As well as appealing to a nation of chocolate lovers, introducing a hot element to ice cream could help to overcome any aversion to cold food in colder weather. Two in five (41%) UK consumers have expressed an interest in ice cream that comes with a sauce to be heated.

“The ice cream market is notoriously weather dependant and, accordingly, seasonal, with usage dropping during lacklustre summers and in the colder autumn and winter months. Ice cream that comes with a separate sauce to be heated attracts considerable interest among users, potentially offering a means of boosting sales in the chillier months.” Alex adds.

Finally, Mintel research reveals the popularity gelato enjoys in the US is now making its way across Europe. Having long been a favourite in parlours and scoop shops, gelato has now become much easier to find in US retailers over the past couple of years with as many as 43% of US consumers buying gelato. Consumption of gelato in Europe remains relatively low with under three in 10 German (29%) and Spanish (27%) consumers eating gelato in 2015, falling to fewer than one in five (19%) French consumers. However, Mintel research indicates that the popularity of gelato is spreading globally, and there is strong demand in European markets for gelato to be made more widely available at retail. Mintel GNPD shows a 95% increase in global gelato introductions over the past 5 years***. Meanwhile, one in five (20%) Brits believe gelato tastes better than other ice cream, peaking at 31% of 16-24s.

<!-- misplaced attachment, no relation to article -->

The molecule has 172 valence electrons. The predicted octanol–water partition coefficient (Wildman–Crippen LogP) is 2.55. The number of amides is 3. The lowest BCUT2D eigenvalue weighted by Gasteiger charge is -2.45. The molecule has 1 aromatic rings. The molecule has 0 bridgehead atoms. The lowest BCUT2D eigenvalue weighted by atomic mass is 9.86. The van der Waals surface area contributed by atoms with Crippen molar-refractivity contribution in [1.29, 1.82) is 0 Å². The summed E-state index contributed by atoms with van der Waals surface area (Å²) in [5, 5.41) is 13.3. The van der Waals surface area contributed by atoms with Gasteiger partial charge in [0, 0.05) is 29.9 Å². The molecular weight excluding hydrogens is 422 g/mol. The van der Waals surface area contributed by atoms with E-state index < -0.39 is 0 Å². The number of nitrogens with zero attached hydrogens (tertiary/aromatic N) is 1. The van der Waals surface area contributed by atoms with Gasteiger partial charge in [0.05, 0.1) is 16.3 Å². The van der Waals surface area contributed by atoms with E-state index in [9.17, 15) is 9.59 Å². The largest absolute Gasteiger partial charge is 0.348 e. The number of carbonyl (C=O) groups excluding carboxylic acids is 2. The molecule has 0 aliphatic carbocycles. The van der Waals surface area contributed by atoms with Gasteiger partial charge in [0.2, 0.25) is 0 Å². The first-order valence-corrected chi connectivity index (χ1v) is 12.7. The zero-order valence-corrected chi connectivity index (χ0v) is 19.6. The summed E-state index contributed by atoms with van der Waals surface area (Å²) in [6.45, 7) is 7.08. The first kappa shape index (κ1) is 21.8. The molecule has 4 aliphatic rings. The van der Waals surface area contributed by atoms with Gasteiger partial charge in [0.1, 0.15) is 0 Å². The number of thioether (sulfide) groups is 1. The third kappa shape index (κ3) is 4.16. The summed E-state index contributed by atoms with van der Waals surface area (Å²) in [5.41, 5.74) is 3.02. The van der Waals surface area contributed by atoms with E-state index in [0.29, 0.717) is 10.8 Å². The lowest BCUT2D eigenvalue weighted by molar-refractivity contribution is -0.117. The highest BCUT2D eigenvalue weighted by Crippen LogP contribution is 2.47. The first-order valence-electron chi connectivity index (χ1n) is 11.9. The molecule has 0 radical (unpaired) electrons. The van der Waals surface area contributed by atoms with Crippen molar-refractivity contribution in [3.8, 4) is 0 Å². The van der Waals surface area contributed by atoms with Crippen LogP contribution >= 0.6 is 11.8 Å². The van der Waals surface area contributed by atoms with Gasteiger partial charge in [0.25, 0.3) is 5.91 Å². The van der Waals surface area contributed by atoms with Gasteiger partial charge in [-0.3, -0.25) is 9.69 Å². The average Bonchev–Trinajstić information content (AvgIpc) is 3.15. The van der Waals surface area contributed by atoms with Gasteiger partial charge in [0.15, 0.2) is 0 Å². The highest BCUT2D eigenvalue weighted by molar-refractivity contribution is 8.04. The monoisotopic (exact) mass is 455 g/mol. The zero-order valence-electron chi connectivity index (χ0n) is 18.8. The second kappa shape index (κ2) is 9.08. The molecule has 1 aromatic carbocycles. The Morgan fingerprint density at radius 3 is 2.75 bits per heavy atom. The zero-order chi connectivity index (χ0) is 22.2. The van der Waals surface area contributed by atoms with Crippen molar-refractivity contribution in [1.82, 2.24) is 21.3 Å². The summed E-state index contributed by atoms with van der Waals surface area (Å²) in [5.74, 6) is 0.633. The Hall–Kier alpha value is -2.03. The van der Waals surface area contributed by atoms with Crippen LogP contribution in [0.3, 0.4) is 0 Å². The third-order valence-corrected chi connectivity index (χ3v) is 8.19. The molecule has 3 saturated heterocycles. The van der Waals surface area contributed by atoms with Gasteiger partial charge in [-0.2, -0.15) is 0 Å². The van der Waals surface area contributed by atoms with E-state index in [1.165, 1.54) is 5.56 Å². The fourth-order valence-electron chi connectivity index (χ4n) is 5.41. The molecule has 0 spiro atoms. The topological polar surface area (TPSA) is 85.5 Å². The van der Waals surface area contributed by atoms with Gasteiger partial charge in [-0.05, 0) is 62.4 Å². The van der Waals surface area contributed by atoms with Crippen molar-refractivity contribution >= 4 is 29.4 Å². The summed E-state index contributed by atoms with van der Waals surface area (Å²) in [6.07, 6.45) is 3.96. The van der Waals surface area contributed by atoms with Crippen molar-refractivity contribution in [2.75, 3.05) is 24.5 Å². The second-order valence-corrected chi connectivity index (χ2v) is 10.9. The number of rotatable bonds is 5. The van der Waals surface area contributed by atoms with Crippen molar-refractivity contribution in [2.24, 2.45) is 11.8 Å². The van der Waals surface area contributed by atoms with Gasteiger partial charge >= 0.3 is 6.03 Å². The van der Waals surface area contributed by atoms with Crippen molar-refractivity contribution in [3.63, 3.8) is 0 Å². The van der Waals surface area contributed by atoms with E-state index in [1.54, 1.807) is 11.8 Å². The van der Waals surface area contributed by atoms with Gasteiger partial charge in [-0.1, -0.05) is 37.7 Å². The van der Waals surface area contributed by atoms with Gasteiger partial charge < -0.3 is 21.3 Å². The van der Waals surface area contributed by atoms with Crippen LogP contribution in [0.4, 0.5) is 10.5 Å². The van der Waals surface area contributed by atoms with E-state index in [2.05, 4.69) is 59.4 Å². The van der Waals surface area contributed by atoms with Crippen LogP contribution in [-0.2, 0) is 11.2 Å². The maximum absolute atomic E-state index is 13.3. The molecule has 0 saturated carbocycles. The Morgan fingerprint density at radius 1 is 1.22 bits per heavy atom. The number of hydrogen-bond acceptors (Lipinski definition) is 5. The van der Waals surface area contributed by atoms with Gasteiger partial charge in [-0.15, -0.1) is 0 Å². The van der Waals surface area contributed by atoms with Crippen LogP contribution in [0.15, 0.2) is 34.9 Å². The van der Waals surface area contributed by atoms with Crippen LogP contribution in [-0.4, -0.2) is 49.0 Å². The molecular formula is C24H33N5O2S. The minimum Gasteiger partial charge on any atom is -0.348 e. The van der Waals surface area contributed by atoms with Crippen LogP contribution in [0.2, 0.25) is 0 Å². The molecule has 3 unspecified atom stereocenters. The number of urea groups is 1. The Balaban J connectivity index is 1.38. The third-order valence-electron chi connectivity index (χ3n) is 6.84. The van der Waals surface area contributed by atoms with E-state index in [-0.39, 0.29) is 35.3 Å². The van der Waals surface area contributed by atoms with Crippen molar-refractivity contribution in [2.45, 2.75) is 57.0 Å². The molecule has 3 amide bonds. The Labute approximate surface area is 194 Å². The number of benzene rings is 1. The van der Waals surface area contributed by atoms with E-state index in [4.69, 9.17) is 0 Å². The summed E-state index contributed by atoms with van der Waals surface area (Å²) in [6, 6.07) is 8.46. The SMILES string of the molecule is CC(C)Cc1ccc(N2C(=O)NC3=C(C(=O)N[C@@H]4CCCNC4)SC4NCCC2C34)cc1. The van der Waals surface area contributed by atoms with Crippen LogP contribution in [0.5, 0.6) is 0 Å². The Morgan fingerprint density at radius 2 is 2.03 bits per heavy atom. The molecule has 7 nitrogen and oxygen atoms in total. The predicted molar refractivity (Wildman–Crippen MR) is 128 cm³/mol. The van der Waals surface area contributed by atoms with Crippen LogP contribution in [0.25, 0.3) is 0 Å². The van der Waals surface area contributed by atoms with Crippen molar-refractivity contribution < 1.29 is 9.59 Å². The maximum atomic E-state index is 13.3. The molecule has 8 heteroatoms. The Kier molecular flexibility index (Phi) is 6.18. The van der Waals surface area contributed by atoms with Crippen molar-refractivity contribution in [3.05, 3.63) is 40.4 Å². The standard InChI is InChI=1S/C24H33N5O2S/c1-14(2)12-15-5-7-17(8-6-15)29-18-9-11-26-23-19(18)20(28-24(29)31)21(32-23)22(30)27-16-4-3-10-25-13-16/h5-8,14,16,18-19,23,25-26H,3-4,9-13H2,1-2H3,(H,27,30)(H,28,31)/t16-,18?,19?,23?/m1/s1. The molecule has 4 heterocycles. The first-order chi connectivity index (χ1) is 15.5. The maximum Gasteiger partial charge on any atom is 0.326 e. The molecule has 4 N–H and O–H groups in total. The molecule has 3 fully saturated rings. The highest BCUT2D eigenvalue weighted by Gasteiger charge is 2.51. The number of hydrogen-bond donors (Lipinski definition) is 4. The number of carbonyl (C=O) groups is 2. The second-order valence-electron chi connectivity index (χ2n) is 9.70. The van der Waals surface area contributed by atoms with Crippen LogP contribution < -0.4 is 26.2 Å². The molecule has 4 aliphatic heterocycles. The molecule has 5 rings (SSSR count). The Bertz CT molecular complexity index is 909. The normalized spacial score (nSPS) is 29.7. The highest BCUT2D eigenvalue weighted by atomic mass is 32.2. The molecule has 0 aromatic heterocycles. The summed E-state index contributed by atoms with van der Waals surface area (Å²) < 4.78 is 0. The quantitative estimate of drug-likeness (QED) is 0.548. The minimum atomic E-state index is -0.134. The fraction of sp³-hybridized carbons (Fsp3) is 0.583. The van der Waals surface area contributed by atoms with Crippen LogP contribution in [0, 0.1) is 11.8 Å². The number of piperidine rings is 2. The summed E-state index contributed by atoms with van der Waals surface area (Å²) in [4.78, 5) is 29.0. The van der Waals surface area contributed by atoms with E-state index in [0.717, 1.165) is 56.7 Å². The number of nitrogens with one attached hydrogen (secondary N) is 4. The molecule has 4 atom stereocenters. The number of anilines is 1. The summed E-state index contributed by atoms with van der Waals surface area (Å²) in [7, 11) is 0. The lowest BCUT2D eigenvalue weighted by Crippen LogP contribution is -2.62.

Although it’s widely found in high street gelaterias, in Italy, half (49%) of consumers want to see more gelato in stores. For gelato makers, France also offers huge sales potential as, despite low consumption, French consumers are keen to see more of it: two in five (41%) French ice cream consumers would like to see more gelato available in supermarkets, and 46% of under-34s want to see a wider choice of gelatos in retail.

“While the rest of the world is taking longer to develop a taste for gelato, there are signs that it could one day boast a global appeal as consumer tastes are becoming more sophisticated. In the UK, consumer appetite for gelato has grown in line with increased new product development activity in supermarkets. A number of supermarkets now have a private label gelato range, and branded offerings are slowly emerging. Gelato is well-placed to continue benefiting from a consumer mind-set that reasons ‘If I’m going to buy ice cream, I want the good stuff’.” Alex concludes.

* Jul 2015- Jun 2016
** inc vanilla, vanilla bourbon and vanilla madagascar
***Jul 2011-Jun 2016

Press review copies of Mintel’s Ice Cream and Desserts UK 2016 report and interviews with Global Food and Drink Analyst Alex Beckett are available on request from the press office.